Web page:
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Tracking Prop 1

If agriculture doesn't count what's the point?

Feb 08, 2018

In our last newsletter (Ag Is Public Benefit!!) we explained how the California Water Commission doesn't regard agriculture as a public benefit, so when advocates make their presentation to the Commission they have to make the case for what the water will be used for that is a public benefit. 

What does the Commission allow as public benefits?  The Oroville Mercury News reports that the Prop 1 language "limits the money’s use to achieve five public benefits: ecosystem benefits, water quality, flood control, emergency response and recreation."  Nothing about agriculture. 

Of course, the only reason we want to build Temperance Flat Dam and Reservoir is for the benefit of agriculture, but if ag doesn't count what's the point?  The Commission awards points based on their list of public benefits.  Proponents submit their estimates of how much benefit their projects will give in monetary terms.  The proponents of Temperance Flat say the public benefits of the project are $2.86 for every $1.00 spent.  In the Commission's initial response they said the public benefit was ZERO.  After further review they bumped that up to TEN CENTS.  Proponents were given 3 additional weeks to further make their case.  If they can't at least show $1.00 benefit for each $1.00 invested, they have no chance.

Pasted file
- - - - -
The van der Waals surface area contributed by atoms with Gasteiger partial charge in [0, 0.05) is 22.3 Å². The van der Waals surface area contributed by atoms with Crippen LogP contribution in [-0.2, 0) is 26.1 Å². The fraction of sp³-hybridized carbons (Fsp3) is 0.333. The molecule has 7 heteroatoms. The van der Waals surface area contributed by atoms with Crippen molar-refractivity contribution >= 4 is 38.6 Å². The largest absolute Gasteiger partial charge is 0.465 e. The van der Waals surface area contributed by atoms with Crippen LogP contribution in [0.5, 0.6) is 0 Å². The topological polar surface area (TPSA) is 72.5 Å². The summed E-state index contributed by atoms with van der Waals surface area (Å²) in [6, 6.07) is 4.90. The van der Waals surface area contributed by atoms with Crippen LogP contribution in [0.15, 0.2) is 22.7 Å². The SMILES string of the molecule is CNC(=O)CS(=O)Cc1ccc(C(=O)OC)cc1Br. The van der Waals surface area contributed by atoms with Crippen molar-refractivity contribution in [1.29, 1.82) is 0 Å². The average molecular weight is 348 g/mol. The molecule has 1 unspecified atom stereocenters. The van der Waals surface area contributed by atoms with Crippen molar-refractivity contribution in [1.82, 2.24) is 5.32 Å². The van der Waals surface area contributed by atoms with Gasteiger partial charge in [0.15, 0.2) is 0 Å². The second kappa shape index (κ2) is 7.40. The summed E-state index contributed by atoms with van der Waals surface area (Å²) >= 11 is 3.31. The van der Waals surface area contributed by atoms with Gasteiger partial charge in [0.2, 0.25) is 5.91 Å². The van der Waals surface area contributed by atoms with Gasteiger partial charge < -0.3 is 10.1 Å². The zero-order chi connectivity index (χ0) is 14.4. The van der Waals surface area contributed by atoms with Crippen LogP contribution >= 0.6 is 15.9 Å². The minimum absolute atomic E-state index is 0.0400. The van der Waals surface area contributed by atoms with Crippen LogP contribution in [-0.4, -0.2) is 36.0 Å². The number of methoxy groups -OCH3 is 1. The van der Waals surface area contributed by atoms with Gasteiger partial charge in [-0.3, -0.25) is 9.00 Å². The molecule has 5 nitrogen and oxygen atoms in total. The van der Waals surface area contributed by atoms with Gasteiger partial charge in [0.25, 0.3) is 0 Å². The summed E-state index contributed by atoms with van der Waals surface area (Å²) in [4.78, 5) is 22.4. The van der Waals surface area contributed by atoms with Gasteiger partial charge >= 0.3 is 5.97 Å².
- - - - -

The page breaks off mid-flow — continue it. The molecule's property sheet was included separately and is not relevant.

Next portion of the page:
The San Francisco Chronicle reported “This (language of Prop 1) is to keep folks from just building big water-supply projects,” said Jeffrey Mount, a senior fellow at the Public Policy Institute of California’s Water Policy Center, noting that many reservoirs have historically been highly subsidized affairs that serve specific interests. “In most of these big projects in the past, if the people who benefited from the water had to pay for it, they couldn’t afford it.”

In the Sacramento Bee Maurice Hall, EDF(Environmental Defense Fund) said - “Historically, the state has used water storage mostly for supplying water to farms and cities, so figuring out how to best use water storage for environmental purposes is a new challenge that requires innovative thinking and new approaches. So it’s not surprising that the evaluation of the public benefits of these projects has been especially challenging. I encourage the California Water Commission, state agency staff and the project proponents to embrace this challenge and advance projects that deliver the environmental benefits and water supply resilience that California needs.”

The NRDC's Doug Obegi wrote on their website "As I wrote in 2014, Temperance Flat was a boondoggle that was economically infeasible and environmentally harmful. This dam would worsen environmental conditions in the San Joaquin River and threatens the restoration of salmon to the river, and the limited water supply from this project would be prohibitively expensive for farmers.  That won’t stop boosters for Temperance Flat and other projects from trying to make their case for their flawed projects. But it appears that the staff from the California Department of Fish and Wildlife, State Water Resources Control Board, California Water Commission are doing what the voters entrusted them to do."


If you can't see the writing on the wall, you're just not looking.


Editorial: State drags its feet on water bond funding

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